7 Ways to Convince a “Non-Cruiser” to Take a Cruise

We all know one.

No matter how much fun you tell them they would have on a cruise… or how much pleading you do to get them to take a trip with you… they always find ways to shoot down the idea.

Maybe it’s your spouse, or another family member. Or maybe it’s friends you’ve wanted to cruise with for a fun vacation. The bottom line is we all know someone who has needed a little “convincing” to take a cruise.

But for some people, begging and pleading simply doesn’t work. For those more difficult cases, here are some suggestions on how you can get them to finally book that cruise and realize what they’ve been missing. These suggestions are based on some of the most common reasons we’ve heard for people not wanting to take a cruise…

“I don’t want to be herded around like cattle.”

Cruise ships are big. Real big. Some of the largest can hold 6,000 passengers, while it’s common for most ships to hold around 3,000-4,000 passengers. No matter how you slice it, that sounds like a lot for any single ship.

However, most non-cruisers don’t realize how vast the ships really are. They can be around 1,000 feet long and have 14 decks (sometimes more). In other words, yes there are a lot of people, but there is also a lot of space. Going on a cruise is no more crowded than going to Las Vegas and staying at a large resort. Meanwhile, there are always spots such as the spa or the adults-only areas where crowds are even thinner.

You can always find a quiet, peaceful place that’s out of the way.

“I don’t have a passport.”

If you are an American sailing from the United States, then odds are that you don’t need a passport. Cruises that depart and return to the same U.S. port are called “closed-loop” cruises. In these cases, passengers need only a birth certificate and government-issued ID (driver’s license) to return to the port.

It’s still a good idea to get a passport anyway, but not having one is no excuse not to take a cruise.

“I’m not going to Mexico. It’s dangerous!”

There’s no arguing that some part of Mexico (and other countries popular with cruises) have their dangers. However, the headlines may overblow how bad things are. Tourist areas like Cozumel and Cancun are the lifeblood of tourist dollars to Mexico. The government goes to great lengths to ensure that things are safe for tourists and cruise lines.

Truth is, about 4 million people visit Cozumel each year, with the vast majority arriving on cruise ships. The vast majority of those people have no problems at all with crime.

“I don’t like being on a schedule.”

If you’ve taken a cruise, you know that one of the biggest misconceptions is that you’re always on a schedule. In reality, there’s only one timeline to meet — be back on the ship when you’re told. Everything else you do is completely up to you.

Sure, things are scheduled throughout the day, but you don’t have to go to them. If you want to spend all day at the pool, you can do that. If you want to eat at 10 o’clock at night, you can find plenty to eat. If you want to just hang out on your balcony sipping margaritas, then by all means enjoy your vacation.

“I get seasick. I’m not going.”

One of the biggest fears when taking a cruise is that you’ll get seasick. And yes, it does happen. However, it’s a lot less common than you’d think.

First, cruise lines do their best to avoid stormy weather. They know that guess don’t like to feel the ship rock and roll. In cases where you can’t be avoided, you should know that modern cruise ships are surprisingly stable. Stabilizing features of the ship help to minimize the rocking. As well, seasickness pills, patches, and remedies are widely available and a smart item to pack.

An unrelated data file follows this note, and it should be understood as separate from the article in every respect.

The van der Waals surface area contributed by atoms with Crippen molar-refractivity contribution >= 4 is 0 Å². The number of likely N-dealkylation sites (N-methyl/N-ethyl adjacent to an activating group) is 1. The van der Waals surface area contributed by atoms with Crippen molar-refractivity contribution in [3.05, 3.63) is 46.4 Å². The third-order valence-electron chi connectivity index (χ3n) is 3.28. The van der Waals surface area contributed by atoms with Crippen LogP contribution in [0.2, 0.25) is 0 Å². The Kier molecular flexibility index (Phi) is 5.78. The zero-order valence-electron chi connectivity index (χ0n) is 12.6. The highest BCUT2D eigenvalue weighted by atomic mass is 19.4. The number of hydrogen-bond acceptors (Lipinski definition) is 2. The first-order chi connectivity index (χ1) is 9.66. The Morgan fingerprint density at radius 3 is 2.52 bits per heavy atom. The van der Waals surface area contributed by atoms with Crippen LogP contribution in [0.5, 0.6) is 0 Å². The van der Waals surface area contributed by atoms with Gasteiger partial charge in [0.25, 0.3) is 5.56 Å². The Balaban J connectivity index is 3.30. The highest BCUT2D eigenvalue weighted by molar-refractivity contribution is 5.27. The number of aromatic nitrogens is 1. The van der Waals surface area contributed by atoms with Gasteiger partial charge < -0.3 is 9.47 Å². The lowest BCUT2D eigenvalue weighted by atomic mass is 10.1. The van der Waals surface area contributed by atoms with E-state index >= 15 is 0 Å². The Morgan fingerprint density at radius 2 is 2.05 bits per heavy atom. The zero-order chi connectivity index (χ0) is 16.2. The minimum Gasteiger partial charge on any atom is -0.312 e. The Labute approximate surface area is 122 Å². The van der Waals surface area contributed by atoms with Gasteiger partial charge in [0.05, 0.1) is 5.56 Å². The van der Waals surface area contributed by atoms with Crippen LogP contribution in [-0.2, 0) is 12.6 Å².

If someone gets serious motion sickness, then a cruise likely isn’t for them. However, anyone who thinks that the ship will be constantly rocking is wrong.

“I don’t want to eat the same thing for a week straight.”

Let’s be honest. Even if you dined at a restaurant you love, you likely wouldn’t want to eat it for every single meal. Any food gets tiresome when you eat it again and again.

Cruise ships know this and keep it in mind. That’s why the ships have tons of eating options to help people get some variety. For example, Carnival Valor — a mid-tier ship in Carnival’s fleet — offers nearly 20 different places to eat, including everything from a burger joint to a high-end steakhouse.

In addition, a number of cruise lines partner with world-renowned chefs to create menus for their guests.

Eating is one of the biggest draws to to cruising. The cruise lines do everything they can to make sure you are well-fed no matter how long your cruise.

“You only get a few hours in port. No thanks!”

In our recent survey of cruisers, the limited time in port was listed as one of the biggest complaints. It’s true that most ships allow just about eight hours in port before heading back to sea.

If this is a sticking point with someone that keeps them from taking a cruise, there are a few options you can use to calm their complaint. First, one reason many people love cruising is that it gives them a chance to visit several different ports in one vacation, without even having to pack and unpack suitcases over and over again. This is also nice because it gives you the chance to experience different ports to see where you’d really like to visit again. Find a port you like on a cruise? Then you can always return on another trip for a traditional vacation. In this way, cruises are like a sampler of ports.

As well, many cruise lines are now offering overnight stops in some ports. This allows not only more time in port, but a chance to experience a city’s nightlife and evening dining.

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